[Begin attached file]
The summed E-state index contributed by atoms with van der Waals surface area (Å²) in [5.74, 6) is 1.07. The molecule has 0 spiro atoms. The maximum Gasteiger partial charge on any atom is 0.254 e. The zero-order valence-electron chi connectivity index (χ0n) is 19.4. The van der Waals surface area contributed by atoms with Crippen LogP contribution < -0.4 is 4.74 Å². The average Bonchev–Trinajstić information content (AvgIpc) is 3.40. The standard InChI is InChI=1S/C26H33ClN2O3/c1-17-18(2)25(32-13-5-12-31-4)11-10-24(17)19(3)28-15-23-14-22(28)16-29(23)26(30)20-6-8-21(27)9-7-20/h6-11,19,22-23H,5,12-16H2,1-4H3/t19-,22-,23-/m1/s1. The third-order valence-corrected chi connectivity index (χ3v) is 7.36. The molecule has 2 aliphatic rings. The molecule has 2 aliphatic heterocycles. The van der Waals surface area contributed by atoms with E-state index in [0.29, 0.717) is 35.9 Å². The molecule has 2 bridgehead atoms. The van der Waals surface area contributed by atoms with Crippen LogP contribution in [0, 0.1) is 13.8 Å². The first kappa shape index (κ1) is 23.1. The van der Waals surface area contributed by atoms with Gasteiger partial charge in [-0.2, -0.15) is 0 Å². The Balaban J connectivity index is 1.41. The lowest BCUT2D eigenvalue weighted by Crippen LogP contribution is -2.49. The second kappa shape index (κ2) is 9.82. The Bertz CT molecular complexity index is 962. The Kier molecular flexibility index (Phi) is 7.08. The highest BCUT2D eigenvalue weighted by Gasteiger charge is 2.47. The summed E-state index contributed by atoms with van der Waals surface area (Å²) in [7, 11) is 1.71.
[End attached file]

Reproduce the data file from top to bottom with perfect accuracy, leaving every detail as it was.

The summed E-state index contributed by atoms with van der Waals surface area (Å²) in [5.74, 6) is 1.07. The molecule has 0 spiro atoms. The maximum Gasteiger partial charge on any atom is 0.254 e. The zero-order valence-electron chi connectivity index (χ0n) is 19.4. The van der Waals surface area contributed by atoms with Crippen LogP contribution < -0.4 is 4.74 Å². The average Bonchev–Trinajstić information content (AvgIpc) is 3.40. The standard InChI is InChI=1S/C26H33ClN2O3/c1-17-18(2)25(32-13-5-12-31-4)11-10-24(17)19(3)28-15-23-14-22(28)16-29(23)26(30)20-6-8-21(27)9-7-20/h6-11,19,22-23H,5,12-16H2,1-4H3/t19-,22-,23-/m1/s1. The third-order valence-corrected chi connectivity index (χ3v) is 7.36. The molecule has 2 aliphatic rings. The molecule has 2 aliphatic heterocycles. The van der Waals surface area contributed by atoms with E-state index in [0.29, 0.717) is 35.9 Å². The molecule has 2 bridgehead atoms. The van der Waals surface area contributed by atoms with Crippen LogP contribution in [0, 0.1) is 13.8 Å². The first kappa shape index (κ1) is 23.1. The van der Waals surface area contributed by atoms with Gasteiger partial charge in [-0.2, -0.15) is 0 Å². The Balaban J connectivity index is 1.41. The lowest BCUT2D eigenvalue weighted by Crippen LogP contribution is -2.49. The second kappa shape index (κ2) is 9.82. The Bertz CT molecular complexity index is 962. The Kier molecular flexibility index (Phi) is 7.08. The highest BCUT2D eigenvalue weighted by Gasteiger charge is 2.47. The summed E-state index contributed by atoms with van der Waals surface area (Å²) in [7, 11) is 1.71.